73:                 <description>No roles defined for direct access to XHTML documents.</description>  
74:            </auth-constraint>  
75:       </security-constraint>  
76:       <session-config>  
77:            <session-timeout>20</session-timeout>  
78:       </session-config>  
79:       <error-page>  
80:            <exception-type>javax.faces.application.ViewExpiredException</exception-type>  
81:            <location>/index.jsf</location>  
82:       </error-page>  
83:       <servlet>  
84:            <servlet-name>Faces Servlet</servlet-name>  
85:            <servlet-class>javax.faces.webapp.FacesServlet</servlet-class>  
86:            <load-on-startup>1</load-on-startup>  
87:            <async-supported>true</async-supported>  
88:       </servlet>  
89:       <servlet-mapping>  
90:            <servlet-name>Faces Servlet</servlet-name>  
91:            <url-pattern>/faces/*</url-pattern>  
92:       </servlet-mapping>  
93:       <servlet-mapping>  
94:            <servlet-name>Faces Servlet</servlet-name>  
95:            <url-pattern>*.jsf</url-pattern>  
96:       </servlet-mapping>  
97:       <servlet>  
98:            <servlet-name>Push Servlet</servlet-name>  
99:            <servlet-class>org.primefaces.push.PushServlet</servlet-class>  
100:            <init-param>  
101:                 <param-name>org.atmosphere.useWebSocket</param-name>  
102:                 <param-value>false</param-value>  
103:            </init-param>  
104:            <init-param>  
105:                 <param-name>org.atmosphere.cpr.sessionSupport</param-name>  
106:                 <param-value>true</param-value>  
107:            </init-param>  
108:            <init-param>  
109:                 <param-name>org.atmosphere.useNative</param-name>  
110:                 <param-value>true</param-value>  
111:            </init-param>  
112:            <init-param>  
113:                 <param-name>org.atmosphere.cpr.broadcasterCacheClass</param-name>  
114:                 <param-value>org.atmosphere.cache.HeaderBroadcasterCache</param-value>  
115:            </init-param>  
116:            <init-param>  
117:                 <param-name>org.atmosphere.cpr.broadcastFilterClasses</param-name>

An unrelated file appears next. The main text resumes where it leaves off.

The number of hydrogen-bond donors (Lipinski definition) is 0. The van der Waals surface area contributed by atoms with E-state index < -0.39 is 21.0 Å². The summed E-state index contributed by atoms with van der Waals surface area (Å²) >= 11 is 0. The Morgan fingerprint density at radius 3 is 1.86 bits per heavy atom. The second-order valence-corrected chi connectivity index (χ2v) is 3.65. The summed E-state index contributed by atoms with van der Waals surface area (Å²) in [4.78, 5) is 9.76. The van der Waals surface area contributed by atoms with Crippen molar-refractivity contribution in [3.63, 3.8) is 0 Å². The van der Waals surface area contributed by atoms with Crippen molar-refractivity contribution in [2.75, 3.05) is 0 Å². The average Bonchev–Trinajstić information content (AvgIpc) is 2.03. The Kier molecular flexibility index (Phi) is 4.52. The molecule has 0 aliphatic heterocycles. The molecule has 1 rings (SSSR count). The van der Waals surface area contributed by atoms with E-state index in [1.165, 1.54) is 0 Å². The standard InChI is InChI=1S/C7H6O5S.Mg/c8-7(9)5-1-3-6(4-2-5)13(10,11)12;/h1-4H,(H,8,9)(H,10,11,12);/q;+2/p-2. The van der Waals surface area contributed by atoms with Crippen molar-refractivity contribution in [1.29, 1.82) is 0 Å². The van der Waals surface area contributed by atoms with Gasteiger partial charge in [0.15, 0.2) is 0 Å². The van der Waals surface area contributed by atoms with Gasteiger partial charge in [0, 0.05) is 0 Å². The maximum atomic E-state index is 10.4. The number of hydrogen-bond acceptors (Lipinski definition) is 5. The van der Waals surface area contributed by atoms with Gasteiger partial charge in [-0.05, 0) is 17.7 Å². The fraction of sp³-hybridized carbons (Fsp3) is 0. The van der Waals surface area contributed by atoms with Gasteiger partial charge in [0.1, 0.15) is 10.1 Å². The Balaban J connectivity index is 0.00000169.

118:                 <param-value>org.atmosphere.client.TrackMessageSizeFilter</param-value>  
119:            </init-param>  
120:            <init-param>  
121:                 <param-name>org.atmosphere.resumeOnBroadcast</param-name>  
122:                 <param-value>true</param-value>  
123:            </init-param>  
124:            <load-on-startup>1</load-on-startup>  
125:            <async-supported>true</async-supported>  
126:       </servlet>  
127:       <servlet-mapping>  
128:            <servlet-name>Push Servlet</servlet-name>  
129:            <url-pattern>/primepush/*</url-pattern>  
130:       </servlet-mapping>  
131:  </web-app>  

Now that everything should be configured, lets write a very simple JSF 2 program to show a primepush.

index.xhtml


1:  <!DOCTYPE html>  
2:  <html xmlns="http://www.w3.org/1999/xhtml"  
3:       xmlns:h="http://java.sun.com/jsf/html"  
4:       xmlns:f="http://java.sun.com/jsf/core"  
5:       xmlns:c="http://java.sun.com/jsp/jstl/core"  
6:       xmlns:ui="http://java.sun.com/jsf/facelets"  
7:       xmlns:p="http://primefaces.org/ui">  
8:  <f:view contentType="text/html" encoding="UTF-8">  
9:       <h:head>  
10:            <meta charset="utf-8" />  
11:       </h:head>  
12:       <h:body>  
13:            <h:form prependId="false">  
14:                 <p:inputTextarea id="cmt" value="#{myCommentBean.comment}"></p:inputTextarea>  
15:                 <p:commandButton actionListener="#{myCommentBean.publish}"  
16:                      process="cmt @this" update="cmt" value="publish"></p:commandButton>  
17:            </h:form>  
18:            <span id="pushComment" />  
19:            <p:socket channel="/comment" onMessage="handleMessage"></p:socket>  
20:            <script type="text/javascript">  
21:       function handleMessage(data)  
22:        {   
23:        jQuery('#pushComment').text(data);  
24:               }  
25:      </script>  
26:       </h:body>  
27:  </f:view>  
28:  </html>  

MyCommentBean.java



1:  /**  
2:   * The JSF Backing bean that will push the messages into the socket.  
3:   */  
4:  package my.first.push.project;  
5:  import javax.faces.bean.ManagedBean;  
6:  import javax.faces.bean.RequestScoped;  
7:  import org.primefaces.push.PushContextFactory;  
8:  @ManagedBean(name = "myCommentBean")  
9:  @RequestScoped  
10:  public class MyCommentBean {  
11:    public static final String BROADCAST_CHANNEL = "/comment";  
12:    private String comment;  
13:    public String getComment() {return comment;}  
14:    public void setComment(String comment) {this.comment = comment;}  
15:    public void publish() {  
16:     PushContextFactory.getDefault().getPushContext().push(BROADCAST_CHANNEL, this.comment);  
17:     this.comment = "";  
18:    }  
19:  }  

So now that we have the application, compile and deploy it in JBoss.
Run it on your browser by just accessing the URL:
http://localhost:8080/pushcomment/